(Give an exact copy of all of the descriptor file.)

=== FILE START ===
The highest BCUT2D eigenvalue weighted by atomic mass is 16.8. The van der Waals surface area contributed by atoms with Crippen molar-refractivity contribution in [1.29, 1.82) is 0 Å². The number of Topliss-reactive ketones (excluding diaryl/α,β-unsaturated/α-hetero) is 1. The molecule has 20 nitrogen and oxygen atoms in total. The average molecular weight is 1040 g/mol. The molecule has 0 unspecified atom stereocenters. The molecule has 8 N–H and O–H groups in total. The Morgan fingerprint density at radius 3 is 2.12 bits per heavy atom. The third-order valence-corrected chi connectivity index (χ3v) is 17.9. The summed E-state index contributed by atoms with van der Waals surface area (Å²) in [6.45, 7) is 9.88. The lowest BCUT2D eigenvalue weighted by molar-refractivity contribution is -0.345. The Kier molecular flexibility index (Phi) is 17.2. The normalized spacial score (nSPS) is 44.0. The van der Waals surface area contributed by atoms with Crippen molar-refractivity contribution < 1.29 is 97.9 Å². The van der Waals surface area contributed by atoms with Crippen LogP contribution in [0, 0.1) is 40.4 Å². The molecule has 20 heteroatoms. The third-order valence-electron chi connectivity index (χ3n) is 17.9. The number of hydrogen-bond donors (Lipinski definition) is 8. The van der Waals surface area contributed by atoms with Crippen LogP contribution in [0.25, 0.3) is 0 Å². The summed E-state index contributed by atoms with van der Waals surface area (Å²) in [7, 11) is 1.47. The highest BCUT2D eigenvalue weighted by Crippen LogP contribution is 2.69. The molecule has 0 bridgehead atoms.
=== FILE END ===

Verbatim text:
The highest BCUT2D eigenvalue weighted by atomic mass is 16.8. The van der Waals surface area contributed by atoms with Crippen molar-refractivity contribution in [1.29, 1.82) is 0 Å². The number of Topliss-reactive ketones (excluding diaryl/α,β-unsaturated/α-hetero) is 1. The molecule has 20 nitrogen and oxygen atoms in total. The average molecular weight is 1040 g/mol. The molecule has 0 unspecified atom stereocenters. The molecule has 8 N–H and O–H groups in total. The Morgan fingerprint density at radius 3 is 2.12 bits per heavy atom. The third-order valence-corrected chi connectivity index (χ3v) is 17.9. The summed E-state index contributed by atoms with van der Waals surface area (Å²) in [6.45, 7) is 9.88. The lowest BCUT2D eigenvalue weighted by molar-refractivity contribution is -0.345. The Kier molecular flexibility index (Phi) is 17.2. The normalized spacial score (nSPS) is 44.0. The van der Waals surface area contributed by atoms with Crippen molar-refractivity contribution < 1.29 is 97.9 Å². The van der Waals surface area contributed by atoms with Crippen LogP contribution in [0, 0.1) is 40.4 Å². The molecule has 20 heteroatoms. The third-order valence-electron chi connectivity index (χ3n) is 17.9. The number of hydrogen-bond donors (Lipinski definition) is 8. The van der Waals surface area contributed by atoms with Crippen LogP contribution in [0.25, 0.3) is 0 Å². The summed E-state index contributed by atoms with van der Waals surface area (Å²) in [7, 11) is 1.47. The highest BCUT2D eigenvalue weighted by Crippen LogP contribution is 2.69. The molecule has 0 bridgehead atoms.